Children need boundaries
Childhood anxiety is often the result of poor boundaries that encourage insecurity.
One of the great issues children suffer from is anxiety. This anxiety spawns many symptoms from suicide to bullying. An industry has been built up to profit from childhood anxiety in the form of therapists to drugs, an industry which would rather the child continue to exist in this anxious state. Anxiety spins off because of insecurity, and the insecurity is caused by ineffective boundaries, the solution is healthy boundaries.
Children are a resource, like seed in the ground, they are potential, a resource that is still to manifest and flower. The carer and teacher are the gardeners, and society provides the soil in which these seeds will grow from. Like everything humanity has poisoned the soil in which these seeds are growing, and the gardeners are less skilled and wise in their ability than former generations.
All children need security if they are to flourish. If the child is anxious they waste energy on dealing with the crisis rather than growing. The answer is healthy boundaries, which provide protection, opportunities to grow and a structure for the child to build a world view of self and reality. The current boundaries that the majority of children encounter in the English-speaking world are bad, they fail to provide opportunities to grow, and are so vague that the child has little idea what or where they are.
Yasmeen Olya makes a good point on how to protect children in her blog post. Anything that makes a child feel insecure leads to anxiety, which pulls away resources that could have been used for growing. If there are troubles in the family or in the world, the child has no need to know about it. Protection is age and ability dependent, a child should only come into contact with sex, violence and the problems of society when they are emotionally able to handle it; if they come against anything they are not ready for they suffer anxiety on a crippling level. Television, video games and internet would be better eliminated or severely limited for most pre-teens.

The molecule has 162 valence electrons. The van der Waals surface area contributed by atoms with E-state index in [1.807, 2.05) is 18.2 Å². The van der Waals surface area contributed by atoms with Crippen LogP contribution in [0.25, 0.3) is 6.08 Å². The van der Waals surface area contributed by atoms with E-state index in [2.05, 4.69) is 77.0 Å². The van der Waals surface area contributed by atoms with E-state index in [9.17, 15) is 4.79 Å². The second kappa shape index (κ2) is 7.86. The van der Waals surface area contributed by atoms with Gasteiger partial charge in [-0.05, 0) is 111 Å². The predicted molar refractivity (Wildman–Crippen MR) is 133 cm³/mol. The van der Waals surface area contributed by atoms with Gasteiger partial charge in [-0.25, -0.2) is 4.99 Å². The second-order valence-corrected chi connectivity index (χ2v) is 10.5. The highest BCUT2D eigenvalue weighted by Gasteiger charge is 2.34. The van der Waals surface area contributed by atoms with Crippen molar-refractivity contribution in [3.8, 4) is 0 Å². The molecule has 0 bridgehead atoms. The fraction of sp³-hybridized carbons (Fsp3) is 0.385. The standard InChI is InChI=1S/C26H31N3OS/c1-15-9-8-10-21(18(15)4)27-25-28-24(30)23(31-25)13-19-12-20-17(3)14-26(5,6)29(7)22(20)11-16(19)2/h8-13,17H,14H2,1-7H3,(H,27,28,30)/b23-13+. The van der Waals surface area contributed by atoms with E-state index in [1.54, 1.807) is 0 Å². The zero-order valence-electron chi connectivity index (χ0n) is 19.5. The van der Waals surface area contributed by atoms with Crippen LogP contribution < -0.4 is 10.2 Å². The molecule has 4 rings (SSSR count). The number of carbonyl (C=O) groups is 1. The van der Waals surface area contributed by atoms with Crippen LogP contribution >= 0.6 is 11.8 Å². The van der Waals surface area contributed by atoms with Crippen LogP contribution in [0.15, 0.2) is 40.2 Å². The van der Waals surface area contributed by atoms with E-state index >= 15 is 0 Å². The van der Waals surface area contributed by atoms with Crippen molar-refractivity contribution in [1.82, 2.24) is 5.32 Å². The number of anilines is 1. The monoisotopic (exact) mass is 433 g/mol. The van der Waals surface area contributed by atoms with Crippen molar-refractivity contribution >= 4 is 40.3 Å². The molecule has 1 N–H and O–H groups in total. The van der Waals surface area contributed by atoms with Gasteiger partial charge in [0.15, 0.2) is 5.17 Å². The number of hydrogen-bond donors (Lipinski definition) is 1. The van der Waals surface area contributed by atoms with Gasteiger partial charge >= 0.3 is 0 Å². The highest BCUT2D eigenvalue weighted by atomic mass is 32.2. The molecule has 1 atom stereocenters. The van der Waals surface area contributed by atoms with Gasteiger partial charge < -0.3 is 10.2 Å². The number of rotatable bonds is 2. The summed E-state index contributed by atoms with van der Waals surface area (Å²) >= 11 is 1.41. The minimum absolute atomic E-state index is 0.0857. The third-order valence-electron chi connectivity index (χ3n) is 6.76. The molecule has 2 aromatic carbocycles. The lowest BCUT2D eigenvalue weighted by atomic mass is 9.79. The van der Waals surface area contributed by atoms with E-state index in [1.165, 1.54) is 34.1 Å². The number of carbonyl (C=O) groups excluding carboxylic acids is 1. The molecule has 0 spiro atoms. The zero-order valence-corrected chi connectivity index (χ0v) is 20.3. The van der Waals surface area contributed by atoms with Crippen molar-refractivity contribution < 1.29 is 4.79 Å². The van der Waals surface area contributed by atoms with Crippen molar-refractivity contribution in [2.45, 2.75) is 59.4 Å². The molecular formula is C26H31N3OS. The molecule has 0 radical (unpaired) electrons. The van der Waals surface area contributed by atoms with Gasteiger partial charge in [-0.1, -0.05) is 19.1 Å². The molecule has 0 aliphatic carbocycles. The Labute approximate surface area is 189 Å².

Children grow if they are given the opportunity to play, experience and do. One of the important opportunities is giving children access to nature. Nature is a great teacher, it will present children with natural challenges that prepare the child emotionally for the raw world of human society. Children will encounter sex, death, suffering, violence in nature, as well as the living, nurturing, beauty and nobility that nature provides too. Children can play, swim, dig, climb and create in a social experiential environment. There are many forms of opportunity beyond nature, and they all provide growing opportunities as longs as they are unstructured and available. Opportunities need only adults to teach skills and knowledge, but the process or route the child chooses to create and explore should be left to them. The human body is designed for activity so all opportunities are good if they encourage physical, emotional and intellectual activity in a liberated open way. See anaturemom.com for what I mean about opportunities.
To a certain extent children come into the world with no sense of self or reality. It is through play, doing and experience that the child slowly constructs a world view. The child automatically borrows a world view from their carers and teachers as a substitute whilst they slowly construct their own. It is down to the carer and teacher to provide a clear world view for the child which sets the limits which the child works in. If the boundaries are unclear or invisible the child has no idea who they are or where they are in the world; suddenly the world grows into a large and dangerous place, insecurity sets in and then so does anxiety. The structure starts off restricted with few choices, but grows as the child grows.
Boundaries that are ability dependent
Whilst age provides a good framework around which to construct boundaries, with greater experience it would be better to construct the boundaries based on ability. Take for example a highly intelligent child, they will need boundaries that are less restrictive than a normal ability student. Likewise a child with disabilities need more restrictive boundaries than a normal ability child.
I end with a video of an intelligent child who needed a university rather than normal school to satisfy their intellectual needs. Though such a child preferred adult company to that of their age group, they still need strong emotional boundaries.